Home to 1.9 million people living along a 40-kilometre strip, Gaza is one of the world’s most densely populated places. It suffers from regular power cuts and a lack of clean water and sanitation.

"In Denmark, it isn't enough to be coming from somewhere that is dangerous. The applicant has to prove that they themselves are personally in danger," Mohamed's lawyer, Jimmy Vitenson, tells The National.

Given that Mohamed has never lived in Gaza, any danger to his life is difficult to prove although his lawyer argues that does not make him any less vulnerable. “Are they are following the laws? Yes. Is it fair? No,” he says.

Adding to the absurdity of Mohamed’s situation is that he cannot get into Gaza, even if he wanted to. The only way in is through Israel or Egypt but without travel documents for either country he cannot go to where he is effectively being deported.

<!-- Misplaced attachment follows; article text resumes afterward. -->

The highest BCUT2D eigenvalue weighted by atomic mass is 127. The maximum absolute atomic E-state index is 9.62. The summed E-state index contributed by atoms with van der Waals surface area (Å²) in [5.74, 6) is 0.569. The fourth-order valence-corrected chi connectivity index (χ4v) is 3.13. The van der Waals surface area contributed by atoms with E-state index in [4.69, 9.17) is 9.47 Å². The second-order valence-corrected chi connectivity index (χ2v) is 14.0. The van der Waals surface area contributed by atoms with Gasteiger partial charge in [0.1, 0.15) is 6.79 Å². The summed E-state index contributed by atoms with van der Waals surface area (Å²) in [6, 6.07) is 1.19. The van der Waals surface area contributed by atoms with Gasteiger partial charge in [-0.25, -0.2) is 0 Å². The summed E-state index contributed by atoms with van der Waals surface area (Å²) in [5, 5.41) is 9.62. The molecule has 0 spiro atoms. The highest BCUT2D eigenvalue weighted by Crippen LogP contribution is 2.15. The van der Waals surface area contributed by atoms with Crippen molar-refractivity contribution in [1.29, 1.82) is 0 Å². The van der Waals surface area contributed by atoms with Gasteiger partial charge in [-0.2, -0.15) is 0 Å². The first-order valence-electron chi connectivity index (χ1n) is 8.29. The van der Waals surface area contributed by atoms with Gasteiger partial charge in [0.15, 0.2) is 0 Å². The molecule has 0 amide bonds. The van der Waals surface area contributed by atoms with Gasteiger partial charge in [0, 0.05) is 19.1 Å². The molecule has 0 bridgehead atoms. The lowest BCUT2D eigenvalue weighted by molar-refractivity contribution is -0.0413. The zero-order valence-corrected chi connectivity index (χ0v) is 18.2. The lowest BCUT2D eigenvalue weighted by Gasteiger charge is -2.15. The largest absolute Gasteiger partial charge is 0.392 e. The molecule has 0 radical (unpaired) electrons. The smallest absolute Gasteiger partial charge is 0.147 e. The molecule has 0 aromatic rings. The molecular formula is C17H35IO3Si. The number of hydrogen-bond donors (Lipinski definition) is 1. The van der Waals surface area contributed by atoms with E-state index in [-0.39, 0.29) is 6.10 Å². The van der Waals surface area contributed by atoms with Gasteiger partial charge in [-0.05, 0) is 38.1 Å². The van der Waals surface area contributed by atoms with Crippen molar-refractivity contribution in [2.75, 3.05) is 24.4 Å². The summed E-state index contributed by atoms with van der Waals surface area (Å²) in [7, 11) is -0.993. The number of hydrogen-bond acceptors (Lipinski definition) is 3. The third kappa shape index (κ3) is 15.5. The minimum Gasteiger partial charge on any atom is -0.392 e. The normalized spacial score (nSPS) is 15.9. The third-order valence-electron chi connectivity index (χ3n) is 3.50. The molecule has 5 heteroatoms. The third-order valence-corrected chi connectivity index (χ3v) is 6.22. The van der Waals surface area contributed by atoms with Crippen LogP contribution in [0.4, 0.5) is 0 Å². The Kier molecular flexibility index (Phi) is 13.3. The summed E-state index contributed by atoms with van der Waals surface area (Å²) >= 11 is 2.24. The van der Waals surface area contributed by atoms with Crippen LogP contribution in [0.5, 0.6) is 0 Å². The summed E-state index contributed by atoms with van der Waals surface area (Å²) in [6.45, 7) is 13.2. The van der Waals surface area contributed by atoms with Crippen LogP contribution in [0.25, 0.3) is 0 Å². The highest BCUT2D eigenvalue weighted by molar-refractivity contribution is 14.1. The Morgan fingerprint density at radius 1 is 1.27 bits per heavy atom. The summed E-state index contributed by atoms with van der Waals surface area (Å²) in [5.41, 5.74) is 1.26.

This might ultimately be what keeps Mohamed in Denmark. Under current rules, the Danish authorities have 18 months to send a person home, after which they have to reconsider a residency permit.

His case may have reached the end of the road in the Danish courts but there is still a chance to appeal at the European Court of Human Rights in Strasbourg.

While he exhausts all legal avenues, Mohamed says helping out in the office of the Ranum asylum centre innorthern Jutland and learning how to code have helped him from sinking into a deep depression.

“I’ve done everything I can and have been co-operating since day one. But I’ve made it crystal clear that I would rather die here than go back to the Gaza strip,” he says.